The brief states that the research community has made significant gains in identifying the causal effects of crime-related policies, and establishing proven alternatives to prison for controlling crime. The recommendations listed in the report include:

  • The resources currently dedicated to supporting long prison sentences should be reallocated to produce swifter, surer, but more moderate punishment. This approach includes hiring more police officers -we know now that chiefs using modern management techniques can make effective use of them.
  • Increased alcohol excise taxes reduce not only alcohol abuse but also the associated crime at very little cost to anyone except the heaviest drinkers. Federal and state levies should be raised.
  • Crime patterns and crime control are as much the result of private actions as public. The productivity of private-security efforts and private cooperation with law enforcement should be encouraged through government regulation and other incentives.
  • While convicts typically lack work experience and skills, it has proven very difficult to increase the quality and quantity of their licit employment through job creation and traditional training, either before or after they become involved with criminal activity. More effective rehabilitation (and prevention) programs seek to develop non-academic ("social-cognitive") skills like self-control, planning, and empathy.
  • Adding an element of coercion to social policy can also help reduce crime, including threatening probationers with swift, certain and mild punishments for illegal drug use, and compulsory schooling laws that force people to stay in school longer.

In an economic climate that requires an increased focus on making both effective and cost efficient policy decisions – informing policy with research is an important tool. It is ever more important to ask the right questions – in order to ensure that public policy is leading to the desired outcomes for children, families and community. Public safety is an important part of ensuring communities are places where children and families can thrive – and the policy decisions that can achieve that aim are much broader than are often addressed. By reviewing the research and making decisions that are both effective and cost efficient policymakers can address problems in ways that might allow for investment in other needed areas.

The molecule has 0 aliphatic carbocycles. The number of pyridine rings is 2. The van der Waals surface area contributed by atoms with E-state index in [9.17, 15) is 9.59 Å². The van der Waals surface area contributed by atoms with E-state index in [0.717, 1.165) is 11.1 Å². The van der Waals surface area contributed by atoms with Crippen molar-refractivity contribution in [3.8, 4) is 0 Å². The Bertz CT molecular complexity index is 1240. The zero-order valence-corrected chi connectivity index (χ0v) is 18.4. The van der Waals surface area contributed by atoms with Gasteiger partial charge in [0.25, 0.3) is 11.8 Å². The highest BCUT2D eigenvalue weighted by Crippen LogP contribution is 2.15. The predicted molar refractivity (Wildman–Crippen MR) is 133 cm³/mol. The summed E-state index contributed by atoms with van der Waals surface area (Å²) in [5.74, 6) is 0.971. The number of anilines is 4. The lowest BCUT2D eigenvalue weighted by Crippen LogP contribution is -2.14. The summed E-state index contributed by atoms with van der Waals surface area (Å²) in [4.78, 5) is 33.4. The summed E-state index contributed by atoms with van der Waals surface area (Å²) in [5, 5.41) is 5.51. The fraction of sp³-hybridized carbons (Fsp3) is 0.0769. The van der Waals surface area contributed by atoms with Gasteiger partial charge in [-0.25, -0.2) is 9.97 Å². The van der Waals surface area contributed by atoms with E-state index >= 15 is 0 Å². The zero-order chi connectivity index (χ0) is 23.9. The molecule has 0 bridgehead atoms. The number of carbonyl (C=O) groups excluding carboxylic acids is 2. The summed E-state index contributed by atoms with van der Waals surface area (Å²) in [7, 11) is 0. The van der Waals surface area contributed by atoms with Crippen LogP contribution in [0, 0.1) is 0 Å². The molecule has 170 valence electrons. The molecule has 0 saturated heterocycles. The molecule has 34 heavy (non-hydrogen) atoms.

For state policy guidance that is grounded in research and based on today’s economic realities visit the Policymakers’ Corner on

Wednesday, January 4, 2012

The Affordability of Food

The ability to afford food is a critical basic need for families, however new research shows that food spending is decreasing. In a new white paper by the Food Resource and Action Center, their analysis of federal data found that a growing number of Americans have been struggling and unable to afford an adequate and healthy diet and that food spending by the average household fell significantly over the past decade. While this is a circumstance that is impacting families across the country, there are some families struggling more than others. The report found:

  • Spending on food by the median household fell from 1.36 times the Thrifty Food Plan level in 2000 to 1.19 times that level in 2010.
  • By 2010 median spending on food by Black households and Hispanic households had fallen to the point where it was only a tiny bit above (101 percent for Black households) or was actually below (96 percent for Hispanic households) the Thrifty Food Plan level.
  • Other groups of households whose median food spending dropped from above the Thrifty level in 2000 to below it in 2010 were: households with incomes below 185 percent of the poverty line; and food insecure households.

Policies that increase access to affordable healthy food are one of the many ways that policymakers can work to reduce hardship and promote health for the families living in their states.

For results-based strategies to increase access to health foods visit PolicyforResults.